After a median of more than 6 years, the 5-year overall survival rate was 91.8 percent in the ALND group and 92.5 percent in the SLNB-alone group. Rates of disease recurrence were also virtually equal between the groups.

“What surgery and radiation do—what local therapy does—is provide local control of the cancer,” explained Dr. Giuliano. Local control means preventing the cancer from returning in the breast or nearby tissue. “Failure to have local control could impact survival, but we had such high local control rates [in both arms of this trial] that I think it’s unlikely that we will see a difference in survival over time.”

Importantly, almost all women in both arms of the trial received some kind of systemic treatment. “In an era when virtually all women receive some form of systemic therapy, this study would suggest that removing additional lymph nodes after sentinel node biopsy is not of further benefit,” said Dr. Winer. “We don’t know whether this result would have been seen in the absence of systemic therapy, but I think it’s a reasonable hypothesis that there could have been a difference,” he explained, since systemic therapies kill cancer cells throughout the body, including in the lymph nodes.

Rates of negative side effects from surgery were much higher in the ALND group, with 70 percent of women experiencing wound infection, delayed healing, or pain compared with 25 percent of women in the SLNB-alone group. Lymphedema was also reported by more women in the ALND group. (The researchers reported complete data on side effects seen during the trial in a previous paper.)

The results from ACOSOG Z0011, wrote Drs. Grant Walter Carlson and William Wood of the Winship Cancer Institute at Emory University in an accompanying JAMA editorial, are a “testament” to the overall improvements made in breast cancer treatment since the early 1970s, when the first large clinical trial testing less-invasive surgery for breast cancer began. At the time of that trial, only about 60 percent of women were living 5 years after diagnosis, compared with more than 90 percent of women in the current trial.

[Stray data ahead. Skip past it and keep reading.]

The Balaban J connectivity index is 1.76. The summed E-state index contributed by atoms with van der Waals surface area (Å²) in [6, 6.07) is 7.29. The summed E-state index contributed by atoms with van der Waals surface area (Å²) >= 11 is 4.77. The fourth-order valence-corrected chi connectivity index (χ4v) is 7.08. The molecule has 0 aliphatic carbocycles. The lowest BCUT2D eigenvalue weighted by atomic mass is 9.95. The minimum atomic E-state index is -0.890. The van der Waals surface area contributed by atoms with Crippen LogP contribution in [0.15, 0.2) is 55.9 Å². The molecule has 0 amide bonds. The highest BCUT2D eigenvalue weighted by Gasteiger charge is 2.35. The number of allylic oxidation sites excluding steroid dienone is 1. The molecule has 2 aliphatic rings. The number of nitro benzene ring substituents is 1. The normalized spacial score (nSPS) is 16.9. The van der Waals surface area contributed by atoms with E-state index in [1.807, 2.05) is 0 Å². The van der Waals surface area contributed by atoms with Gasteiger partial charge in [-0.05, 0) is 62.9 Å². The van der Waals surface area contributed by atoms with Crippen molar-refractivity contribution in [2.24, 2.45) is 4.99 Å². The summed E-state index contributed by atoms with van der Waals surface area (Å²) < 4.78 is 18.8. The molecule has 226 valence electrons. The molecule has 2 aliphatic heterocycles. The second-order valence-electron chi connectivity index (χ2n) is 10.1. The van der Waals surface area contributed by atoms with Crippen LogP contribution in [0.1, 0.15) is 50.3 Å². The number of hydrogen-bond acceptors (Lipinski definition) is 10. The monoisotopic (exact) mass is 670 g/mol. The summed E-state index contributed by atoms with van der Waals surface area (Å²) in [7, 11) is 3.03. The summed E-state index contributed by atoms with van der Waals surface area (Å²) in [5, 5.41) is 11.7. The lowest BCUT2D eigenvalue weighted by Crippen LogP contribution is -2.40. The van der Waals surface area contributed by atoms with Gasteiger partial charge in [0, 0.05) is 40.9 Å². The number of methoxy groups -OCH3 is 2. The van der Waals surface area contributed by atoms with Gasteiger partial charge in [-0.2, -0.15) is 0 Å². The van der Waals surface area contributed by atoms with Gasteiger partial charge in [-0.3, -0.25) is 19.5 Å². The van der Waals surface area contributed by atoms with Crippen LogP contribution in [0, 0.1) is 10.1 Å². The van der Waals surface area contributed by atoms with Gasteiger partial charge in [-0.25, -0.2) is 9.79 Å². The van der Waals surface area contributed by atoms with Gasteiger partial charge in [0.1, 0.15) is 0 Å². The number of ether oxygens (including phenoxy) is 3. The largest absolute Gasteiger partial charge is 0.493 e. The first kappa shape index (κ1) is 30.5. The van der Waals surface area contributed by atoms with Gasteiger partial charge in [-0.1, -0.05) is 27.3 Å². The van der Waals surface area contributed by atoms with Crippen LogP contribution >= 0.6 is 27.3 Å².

Women eligible for the study were recruited from 115 hospitals across the country, had an invasive breast tumor of 5 cm or less in size, no obviously swollen lymph nodes, and cancer cells in no more than two nearby nodes as detected by SLNB.

The researchers had planned to enroll 1,900 women in the trial. However, survival rates were so high in both study arms that the independent data and safety monitoring committee recommended closing enrollment after only 891 women had joined the study because the researchers were unlikely to observe enough deaths to ever discern a difference in overall survival between the groups, even after 20 years.

Dr. Winer urged some caution in declaring the results definitive, because the trial could not meet its planned accrual goals due to excellent overall survival. “But I don’t think we’re going to get better data than this,” he said. “Given these results, and given the reluctance of some surgeons and some patients to undergo axillary lymph node dissections based on these results, it would be almost impossible to mount another randomized trial in this same patient population.

“However, I do think there is room for clinical trials in somewhat different patient populations,” he continued, “since this study was only in women who underwent conservative surgery and radiation.”

For the thousands of women diagnosed with breast cancer each year whose disease fits the trial’s enrollment criteria, ALND may be a thing of the past for now. “Women with breast cancer should discuss all their options with their physician,” concluded Dr. Giuliano. “They may not need as radical an operation as they once believed.”

Sharon Reynolds